A more recent version of these State Responsibility notes – written by Oxford students – is available here.
The following is a more accessble plain text extract of the PDF sample above, taken from our Public International Law Notes. Due to the challenges of extracting text from PDFs, it will have odd formatting:
Definition: circumstances where state will incur legal responsibility for violating a primary obligation of international law + consequences flowing from the breach
? i.e. breach of primary obligation of IL giving rise to secondary obligations of state resp.
Sources of primary obligations (i) Customary IL (ii) Treaties, incl. SC Res under Chapter VII UN Charter (iii) General principles of IL ILC Draft Articles 2001 (60 Arts in 3 Parts)
Validity - codification of customary IL + progressive development
? Passed following lengthy negotiations b/w states, largely accepted as common practice (contrast with ILC Draft Arts on Diplomatic Protection)
? Crawford Commentaries - distinguished writings of jurists under Art 38(1)(d) ICJ Statute also possibly a source of law
4 requirements (1) Internationally wrongful act (2) Breach (3) Attribution (4) Circumstances precluding wrongfulness (5) Consequences Internationally wrongful act + breach
Art 1 - every internationally wrongful act of state entails international resp. of that state
? NB: UN (Reparations for Injuries Case) + liability of UN for actions of its organs (for other int. org. - Art 58)
Art 2 - int. wrongful act or omission = attributable to the state under IL & constitutes breach of int. obl.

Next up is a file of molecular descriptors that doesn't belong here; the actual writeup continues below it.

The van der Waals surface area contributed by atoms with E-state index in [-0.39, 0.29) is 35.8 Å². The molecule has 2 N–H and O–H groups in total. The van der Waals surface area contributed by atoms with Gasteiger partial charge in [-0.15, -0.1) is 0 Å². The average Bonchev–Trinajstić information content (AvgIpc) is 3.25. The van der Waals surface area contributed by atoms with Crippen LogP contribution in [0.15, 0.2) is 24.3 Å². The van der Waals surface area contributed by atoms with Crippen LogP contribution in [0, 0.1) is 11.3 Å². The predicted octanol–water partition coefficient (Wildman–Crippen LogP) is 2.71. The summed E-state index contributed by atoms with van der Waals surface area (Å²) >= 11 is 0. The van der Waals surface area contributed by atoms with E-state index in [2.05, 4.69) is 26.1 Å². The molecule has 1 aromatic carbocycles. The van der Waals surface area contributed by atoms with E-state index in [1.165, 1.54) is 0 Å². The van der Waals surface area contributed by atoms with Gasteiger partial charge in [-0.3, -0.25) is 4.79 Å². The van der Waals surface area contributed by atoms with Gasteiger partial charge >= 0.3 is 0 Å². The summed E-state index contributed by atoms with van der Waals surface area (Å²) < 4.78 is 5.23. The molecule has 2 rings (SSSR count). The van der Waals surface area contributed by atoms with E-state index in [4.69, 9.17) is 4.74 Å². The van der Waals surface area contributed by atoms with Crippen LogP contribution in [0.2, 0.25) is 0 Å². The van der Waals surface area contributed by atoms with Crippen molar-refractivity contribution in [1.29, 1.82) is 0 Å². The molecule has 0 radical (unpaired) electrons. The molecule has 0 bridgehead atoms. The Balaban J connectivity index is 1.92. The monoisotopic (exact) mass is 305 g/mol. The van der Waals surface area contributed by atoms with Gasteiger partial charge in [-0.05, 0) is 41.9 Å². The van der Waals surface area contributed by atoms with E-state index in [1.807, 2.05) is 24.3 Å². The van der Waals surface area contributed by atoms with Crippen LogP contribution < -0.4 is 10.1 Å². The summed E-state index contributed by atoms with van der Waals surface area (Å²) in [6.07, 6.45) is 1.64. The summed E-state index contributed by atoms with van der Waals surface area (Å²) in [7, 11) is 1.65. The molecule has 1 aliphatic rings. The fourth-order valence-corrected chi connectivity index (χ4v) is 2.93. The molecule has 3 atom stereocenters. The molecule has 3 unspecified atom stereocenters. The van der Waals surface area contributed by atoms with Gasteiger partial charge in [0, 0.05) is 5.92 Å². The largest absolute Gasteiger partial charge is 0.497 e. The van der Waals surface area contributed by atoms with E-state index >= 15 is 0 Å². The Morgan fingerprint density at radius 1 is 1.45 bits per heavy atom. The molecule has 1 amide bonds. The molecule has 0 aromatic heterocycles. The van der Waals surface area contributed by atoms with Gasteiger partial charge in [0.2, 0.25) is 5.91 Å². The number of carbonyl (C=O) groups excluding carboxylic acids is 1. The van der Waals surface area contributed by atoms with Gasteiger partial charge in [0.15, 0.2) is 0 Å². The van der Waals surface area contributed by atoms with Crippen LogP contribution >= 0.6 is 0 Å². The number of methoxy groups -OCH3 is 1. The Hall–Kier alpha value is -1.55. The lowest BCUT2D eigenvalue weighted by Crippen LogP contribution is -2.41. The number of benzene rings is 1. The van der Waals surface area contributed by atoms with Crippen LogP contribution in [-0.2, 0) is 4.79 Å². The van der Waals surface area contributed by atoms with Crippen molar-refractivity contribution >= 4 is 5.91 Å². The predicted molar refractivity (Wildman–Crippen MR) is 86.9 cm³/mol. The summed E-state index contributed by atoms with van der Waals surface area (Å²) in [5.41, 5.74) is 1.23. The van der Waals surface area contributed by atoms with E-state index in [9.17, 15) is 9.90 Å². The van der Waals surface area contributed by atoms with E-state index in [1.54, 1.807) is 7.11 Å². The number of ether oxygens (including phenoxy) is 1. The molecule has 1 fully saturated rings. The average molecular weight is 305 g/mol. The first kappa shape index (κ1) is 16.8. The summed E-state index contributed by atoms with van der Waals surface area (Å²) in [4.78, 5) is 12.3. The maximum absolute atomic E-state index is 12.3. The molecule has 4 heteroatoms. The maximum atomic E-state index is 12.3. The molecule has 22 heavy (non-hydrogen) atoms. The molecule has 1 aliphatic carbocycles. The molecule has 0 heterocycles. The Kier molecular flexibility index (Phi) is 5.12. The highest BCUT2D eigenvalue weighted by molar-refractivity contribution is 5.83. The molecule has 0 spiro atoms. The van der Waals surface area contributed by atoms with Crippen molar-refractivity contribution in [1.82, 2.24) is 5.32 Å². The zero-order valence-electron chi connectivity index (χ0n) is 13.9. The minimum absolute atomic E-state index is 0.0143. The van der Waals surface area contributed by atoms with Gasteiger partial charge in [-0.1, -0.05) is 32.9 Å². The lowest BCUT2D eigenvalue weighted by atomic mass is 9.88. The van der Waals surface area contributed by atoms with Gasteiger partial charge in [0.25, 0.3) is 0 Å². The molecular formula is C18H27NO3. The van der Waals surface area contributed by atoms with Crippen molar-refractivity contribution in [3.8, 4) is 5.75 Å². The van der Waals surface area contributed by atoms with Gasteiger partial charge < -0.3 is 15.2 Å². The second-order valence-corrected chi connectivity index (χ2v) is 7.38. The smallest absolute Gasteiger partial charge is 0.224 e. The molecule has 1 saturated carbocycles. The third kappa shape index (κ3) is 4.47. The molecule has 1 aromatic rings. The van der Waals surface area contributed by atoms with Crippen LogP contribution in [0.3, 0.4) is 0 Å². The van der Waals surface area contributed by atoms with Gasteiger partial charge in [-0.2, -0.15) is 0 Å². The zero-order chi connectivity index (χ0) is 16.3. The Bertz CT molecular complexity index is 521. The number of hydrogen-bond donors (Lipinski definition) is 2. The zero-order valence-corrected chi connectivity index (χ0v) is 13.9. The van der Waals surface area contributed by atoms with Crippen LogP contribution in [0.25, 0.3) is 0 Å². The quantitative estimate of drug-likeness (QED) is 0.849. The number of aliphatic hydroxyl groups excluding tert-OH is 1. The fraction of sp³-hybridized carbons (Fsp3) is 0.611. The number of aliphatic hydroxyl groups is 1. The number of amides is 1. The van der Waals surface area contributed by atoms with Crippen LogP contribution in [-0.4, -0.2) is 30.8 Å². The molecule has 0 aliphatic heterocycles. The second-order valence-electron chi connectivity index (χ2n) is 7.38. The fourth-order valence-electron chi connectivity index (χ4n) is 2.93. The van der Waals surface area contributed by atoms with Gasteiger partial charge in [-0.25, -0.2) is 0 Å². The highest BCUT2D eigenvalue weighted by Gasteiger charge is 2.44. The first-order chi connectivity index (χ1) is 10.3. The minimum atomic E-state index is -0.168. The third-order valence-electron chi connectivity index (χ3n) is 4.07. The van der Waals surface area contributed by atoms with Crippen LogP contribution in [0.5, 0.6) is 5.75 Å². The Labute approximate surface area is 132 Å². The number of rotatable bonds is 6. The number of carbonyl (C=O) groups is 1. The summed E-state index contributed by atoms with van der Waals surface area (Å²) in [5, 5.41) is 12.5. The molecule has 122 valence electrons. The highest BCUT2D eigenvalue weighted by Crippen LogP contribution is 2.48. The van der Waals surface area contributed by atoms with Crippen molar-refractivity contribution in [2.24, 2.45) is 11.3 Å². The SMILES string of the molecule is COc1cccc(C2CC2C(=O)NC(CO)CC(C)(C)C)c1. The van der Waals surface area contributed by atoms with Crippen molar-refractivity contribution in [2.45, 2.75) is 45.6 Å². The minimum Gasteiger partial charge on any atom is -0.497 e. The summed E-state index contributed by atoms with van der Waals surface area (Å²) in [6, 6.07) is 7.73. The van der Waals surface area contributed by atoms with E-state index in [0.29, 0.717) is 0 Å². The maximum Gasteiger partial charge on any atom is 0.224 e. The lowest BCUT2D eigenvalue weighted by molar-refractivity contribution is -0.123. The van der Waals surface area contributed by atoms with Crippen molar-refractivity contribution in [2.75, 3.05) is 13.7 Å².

? Internationally wrongful act/omission - characterisation of act as int. wrongful is governed by IL (Art 3) so domestic provisions can't be invoked to deny wrongfulness
= Act or omission (US Hostages Case)
? Breach = objective theory (strict liability - most widely used) or subjective (requires fault) - not pronounced on in Arts. - only requirement of causality. Dixon suggests applying strict liability for jus cogens& fault approach for other obligations. o Caire Claim - court confirmed no fault on the part of Mexico was required o Corfu Channel - fault is required Attribution
Art 4 - conduct of any state organ as determined by IL is attributable to that state
? Responsibility attaches to the office/position
? Can't invoke provisions of domestic constitutional order/law to escape liability
? Person or entity - in broad sense, includes any natural or legal person, incl. individual office holder, department, commission, other body exercising public authority
? Irrelevant whether person/entity acting in that capacity had improper motives/was abusing power (Caire Claim
- Mexican soldiers acted under colour of authority; i.e. in uniform)
Art 5 - conducts of persons or entities exercising elements of govt. authority is attributable, as long as it acts in that capacity
? E.g. airline controlling immigration; privately run prisons in UK
Art 6 - conducts of organs placed at disposal of a state by another state
? Not very rare! E.g. Switzerland acting on behalf of Lichtenstein;
Art 7 - conduct of organ of state/person or entity empowered to exercise elements of govt. authority will be attributable to it if they act in that capacity, even if exceeds govt. authority or contravenes it o Caire Claim-murder of French nat.'l by 2 Mexican officers who, after failing to extort money, took Caire to barracks & shot him. Held: even though acted outside their competence/superiors countermanded the order, it involve state resp. b/c acted under cover of their status using means placed
their disposal on acc of that status
Art 8 - conduct directed or controlled by the state
? 2 types of cases (i) where states supplement their own action by recruiting/instigating private persons or groups who act as "auxiliaries" while remaining outside official structure of the state - e.g. persons sent as "volunteers" to neighbouring countries/instructed to carry out certain missions abroad (ii) under direction & control of state - organised/non organised groups in another state's territory
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